@twiki is a NamePros member who sells domains frequently, and also generously contributes to the NamePros community through detailed commentaries. This week he speculated on the downturn and how to respond.

First, he commented on how quickly the downward trend had emerged:
A month ago in a post I was saying I expect a good year in domain sales. Then April came and .... poof! I was wrong – the downtrend came suddenly and much sooner than I expected.

He follows that with advice on how to respond. Here are some key points, but read his full post, and the comments by others, to place the ideas in context.

At lower sell-through rates and weaker prices, as he points out, the math may not be profitable without changes.
The problem we have is, the math will not work out anymore for many domainers. The solution for this? Get better names, even if pricier. Improve the overall quality of your domains.

You also want to reduce the bill for renewals, and that means:
Don’t renew your questionables. Those names which you aren't 100% sure will be sold someday. If they don't sell before renewal, let them drop.

While you may want to continue to acquire names, be very selective.
Reduce your buying. This is the worst time to hoard domains. Cut from the list all those that are questionable and stick only to the top ones. Same applies to what you renew - only renew your top ones. The less junk you have, the better off you will be.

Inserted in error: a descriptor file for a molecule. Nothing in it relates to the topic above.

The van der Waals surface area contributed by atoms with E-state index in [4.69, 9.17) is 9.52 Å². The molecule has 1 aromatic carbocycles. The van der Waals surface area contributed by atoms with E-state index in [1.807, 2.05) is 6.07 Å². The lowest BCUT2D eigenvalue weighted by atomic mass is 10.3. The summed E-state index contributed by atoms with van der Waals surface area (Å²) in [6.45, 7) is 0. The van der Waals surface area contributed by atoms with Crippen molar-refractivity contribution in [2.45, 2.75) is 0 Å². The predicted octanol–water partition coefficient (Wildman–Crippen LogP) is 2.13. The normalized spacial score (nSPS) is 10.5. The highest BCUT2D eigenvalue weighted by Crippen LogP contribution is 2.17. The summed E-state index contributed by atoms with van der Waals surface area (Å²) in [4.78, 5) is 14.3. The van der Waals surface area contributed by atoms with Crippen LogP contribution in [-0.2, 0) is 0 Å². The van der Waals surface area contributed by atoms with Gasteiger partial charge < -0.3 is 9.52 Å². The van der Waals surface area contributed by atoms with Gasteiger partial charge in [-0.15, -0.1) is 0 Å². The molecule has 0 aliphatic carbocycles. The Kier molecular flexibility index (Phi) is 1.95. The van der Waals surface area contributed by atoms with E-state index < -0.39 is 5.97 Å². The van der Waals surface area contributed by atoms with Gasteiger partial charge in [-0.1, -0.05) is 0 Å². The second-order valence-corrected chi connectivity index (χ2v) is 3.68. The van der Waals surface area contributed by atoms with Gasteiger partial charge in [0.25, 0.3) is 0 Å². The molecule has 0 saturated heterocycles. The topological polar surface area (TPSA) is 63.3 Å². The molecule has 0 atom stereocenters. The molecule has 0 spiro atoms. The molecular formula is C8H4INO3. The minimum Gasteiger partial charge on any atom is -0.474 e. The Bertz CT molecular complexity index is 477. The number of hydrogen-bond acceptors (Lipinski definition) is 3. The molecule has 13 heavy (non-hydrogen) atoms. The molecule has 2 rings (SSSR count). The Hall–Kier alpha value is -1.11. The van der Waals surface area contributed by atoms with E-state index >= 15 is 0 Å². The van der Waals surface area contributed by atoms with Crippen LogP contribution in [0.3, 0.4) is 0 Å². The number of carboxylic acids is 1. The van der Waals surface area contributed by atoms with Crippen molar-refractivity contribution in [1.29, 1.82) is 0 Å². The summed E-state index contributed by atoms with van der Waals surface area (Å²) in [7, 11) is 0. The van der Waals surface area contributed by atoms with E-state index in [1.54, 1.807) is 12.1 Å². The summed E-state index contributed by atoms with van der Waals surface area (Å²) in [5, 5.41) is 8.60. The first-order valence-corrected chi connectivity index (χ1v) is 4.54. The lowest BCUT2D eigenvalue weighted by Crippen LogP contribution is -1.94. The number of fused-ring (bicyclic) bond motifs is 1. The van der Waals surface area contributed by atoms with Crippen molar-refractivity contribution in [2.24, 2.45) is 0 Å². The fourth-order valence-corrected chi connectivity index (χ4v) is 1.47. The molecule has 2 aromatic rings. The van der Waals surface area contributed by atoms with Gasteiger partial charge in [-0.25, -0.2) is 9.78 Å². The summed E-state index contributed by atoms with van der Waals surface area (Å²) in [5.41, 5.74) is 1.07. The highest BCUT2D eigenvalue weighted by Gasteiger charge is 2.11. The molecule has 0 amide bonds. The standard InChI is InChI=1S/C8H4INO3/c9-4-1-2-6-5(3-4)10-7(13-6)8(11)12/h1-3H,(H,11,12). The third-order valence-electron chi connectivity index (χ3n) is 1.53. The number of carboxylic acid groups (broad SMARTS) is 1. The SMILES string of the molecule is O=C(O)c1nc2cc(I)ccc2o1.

It is natural to try to get sales flowing again, and perhaps see price reductions as a way to achieve that. @twiki argues against thinking that way.
Don’t steeply reduce prices. And don't panic. If you decrease your prices right now, you will likely lose overall. The market is used with these price levels and the problem is not one of affordability, but one of demand.

Other points he makes are to watch the business and domain markets carefully, and to respond accordingly. Read his full post for supporting arguments and additional points.

Share Your Views

What do you think?
  1. Are we in for an extended period of domain market downturn?
  2. What sectors or niches do you think will weather the storm best?
  3. Have you personally seen a recent downturn?
  4. What steps do you plan to personally take to address the situation?


Thanks to all who voted or commented in the polls. Thanks also to NameBio for a superb interface that makes analyses such as the one reported here easy to carry out. Special thanks to @twiki for sharing valuable reflections about the downturn.